Overseas cues to drive market but policy paralysis may cap gains

September 8, 2012

(The views expressed in this column are his own and do not represent those of Reuters)

The European Central Bank (ECB) came to the rescue of world markets including India, which had a spirited rally on Friday to wipe out the losses of the past two weeks. The rally continued during the special session on Saturday to close the week at 5359, gaining about 1.9 pct. The week started on a positive note due to the recommendation on General Anti-Avoidance Rules (GAAR) dilution but failed to maintain momentum due to various disappointing data points as well as the political imbroglio.

During the week, the Nifty threatened to break the crucial support at around 5200 levels. The woes of the government continued with more skeletons tumbling out of the “Coalgate” scam and a parliament logjam continued till Friday, ending the second worst parliament session in history. This sums up the current political situation where the government is stuck in a quagmire of scams, unable to take any concrete steps, thus pushing the economy and the “India Story” into the trash can.

The much awaited fuel hike has been postponed for a while longer, awaiting a political consensus. Oil Minister Jaipal Reddy rightly stated that “fuel price is a classic case of politics defeating economics” and probably scams are defeating the spirit of the “India Story”.

Manmohan Singh was again under fire from international media for his performance. The indications within and outside the government suggest we are reaching a political and economic nadir which could trigger the announcement of parliamentary elections before 2014.

The big story for the week was the ECB’s decision to maintain the rate and the announcement of a conditional unlimited sovereign bond buying program between 1-3 year maturities. The only hitch in implementation would be the approval required from the constitutional court of Germany which would ratify German participation. U.S. jobs data showed a worse-than-expected slowdown in the market. Although this could raise hopes of a Fed stimulus on September 12, it is a disappointment after a spate of positive data points.

Closer home, the data points didn’t have any reasons to cheer. The July balance of trade showed that exports dropped sharper than imports, widening the trade deficit to $15.5 billion. The steep correction in imports in the past few months was due to lower gold imports and falling crude prices. Gold imports seem to have bottomed out though they may not recover immediately. Gold prices, however, have rallied sharply. Oil prices too have bounced back, thus negating the benefits reaped in the past few months. Oil consumption too is not showing any signs of slowing down as subsidised diesel prices are an incentive to consume more at the cost of the exchequer.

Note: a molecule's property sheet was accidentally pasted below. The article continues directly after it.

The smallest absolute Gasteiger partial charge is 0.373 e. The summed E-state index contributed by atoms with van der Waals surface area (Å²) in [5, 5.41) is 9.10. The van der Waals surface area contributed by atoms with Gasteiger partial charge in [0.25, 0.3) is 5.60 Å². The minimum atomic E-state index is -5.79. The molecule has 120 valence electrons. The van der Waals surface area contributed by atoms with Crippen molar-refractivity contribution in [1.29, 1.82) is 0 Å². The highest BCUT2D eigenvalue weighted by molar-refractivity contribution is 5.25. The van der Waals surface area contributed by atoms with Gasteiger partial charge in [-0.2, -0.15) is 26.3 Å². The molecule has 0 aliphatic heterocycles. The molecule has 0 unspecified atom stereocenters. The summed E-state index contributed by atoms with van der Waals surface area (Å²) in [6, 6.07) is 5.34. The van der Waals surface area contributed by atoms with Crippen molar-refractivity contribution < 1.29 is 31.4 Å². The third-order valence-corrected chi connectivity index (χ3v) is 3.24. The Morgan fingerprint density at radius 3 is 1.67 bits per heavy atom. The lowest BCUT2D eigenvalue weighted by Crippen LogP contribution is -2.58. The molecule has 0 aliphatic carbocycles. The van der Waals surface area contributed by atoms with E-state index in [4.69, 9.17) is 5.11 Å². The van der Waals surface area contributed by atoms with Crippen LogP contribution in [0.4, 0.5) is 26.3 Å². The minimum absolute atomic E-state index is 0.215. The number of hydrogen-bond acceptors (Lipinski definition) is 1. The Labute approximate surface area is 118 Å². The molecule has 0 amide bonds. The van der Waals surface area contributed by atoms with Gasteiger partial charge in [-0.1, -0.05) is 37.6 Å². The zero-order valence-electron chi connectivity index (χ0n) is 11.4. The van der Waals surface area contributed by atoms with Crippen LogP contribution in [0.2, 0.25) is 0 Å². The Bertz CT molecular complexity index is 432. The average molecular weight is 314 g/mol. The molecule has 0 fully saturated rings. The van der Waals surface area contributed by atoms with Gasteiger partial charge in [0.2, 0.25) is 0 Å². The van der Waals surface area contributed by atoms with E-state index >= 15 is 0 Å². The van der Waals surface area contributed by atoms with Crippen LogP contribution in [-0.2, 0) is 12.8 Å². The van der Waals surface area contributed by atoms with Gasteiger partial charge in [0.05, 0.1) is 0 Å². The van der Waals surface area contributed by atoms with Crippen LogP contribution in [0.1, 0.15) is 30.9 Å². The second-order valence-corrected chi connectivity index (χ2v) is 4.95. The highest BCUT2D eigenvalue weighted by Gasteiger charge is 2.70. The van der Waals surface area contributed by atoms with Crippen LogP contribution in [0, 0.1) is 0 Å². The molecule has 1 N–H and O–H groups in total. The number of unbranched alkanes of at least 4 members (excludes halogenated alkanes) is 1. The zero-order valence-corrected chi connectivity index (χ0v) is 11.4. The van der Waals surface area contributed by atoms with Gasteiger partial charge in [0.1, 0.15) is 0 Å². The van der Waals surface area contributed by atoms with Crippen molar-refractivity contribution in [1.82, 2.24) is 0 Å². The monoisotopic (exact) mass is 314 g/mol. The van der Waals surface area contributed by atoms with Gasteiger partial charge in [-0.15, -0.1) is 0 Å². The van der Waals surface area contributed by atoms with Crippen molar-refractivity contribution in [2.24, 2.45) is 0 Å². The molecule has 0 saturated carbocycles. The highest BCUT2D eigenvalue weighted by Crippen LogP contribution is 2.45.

India’s manufacturing sector too saw the lowest growth in August due to falling export orders and the grid failure which paralysed North India. The HSBC PMI eased to 52.8 in August from 52.9 in July.

The monsoon was in full fury during the week all across India except in the east and northeast, thus reducing the deficit to 10 pct from 12 pct last week. As I have been mentioning earlier, this may not help ease food inflation but will surely ease the drought compensation pressure which was imminent in the beginning of August.

Axis Bank was downgraded by Morgan Stanley due to the fear of increase in non-performing assets. The stock corrected sharply by about 7 pct but bounced back smartly to close without any damage at 979 rupees. The Comptroller and Auditor General (CAG) has been on an overdrive post the “Coalgate” revelations. After pulling up ONGC last week for being tardy by not placing desired emphasis on discovering oil and gas, it has criticised the Gas Authority of India for supplying cheap gas to private power producers. The information technology sector was the outperformer for the week while metals were the weakest of the lot.

Advance tax data should start flowing in by the end of next week. Though we don’t expect fireworks, any major negative divergence could take the steam off the rally. The Federal Open Market Committee (FOMC) meeting and the German Constitutional Court decision on September 12 would be closely watched.

The markets have bounced back sharply and have crossed immediate resistance levels. The renewed liquidity flows could take it closer to recent highs but again it would be an opportunity to book profits. The rally after the ECB announcement reminds me of the story of a poor man forced by the king to stand in the middle of a cold pond at night. He imagined feeling warm by watching a candle lit far away. Unfortunately, I can’t see the daybreak for this long night India is facing and we can’t continue fooling ourselves that the intent of our lawmakers will be converted into policy action in the near future.

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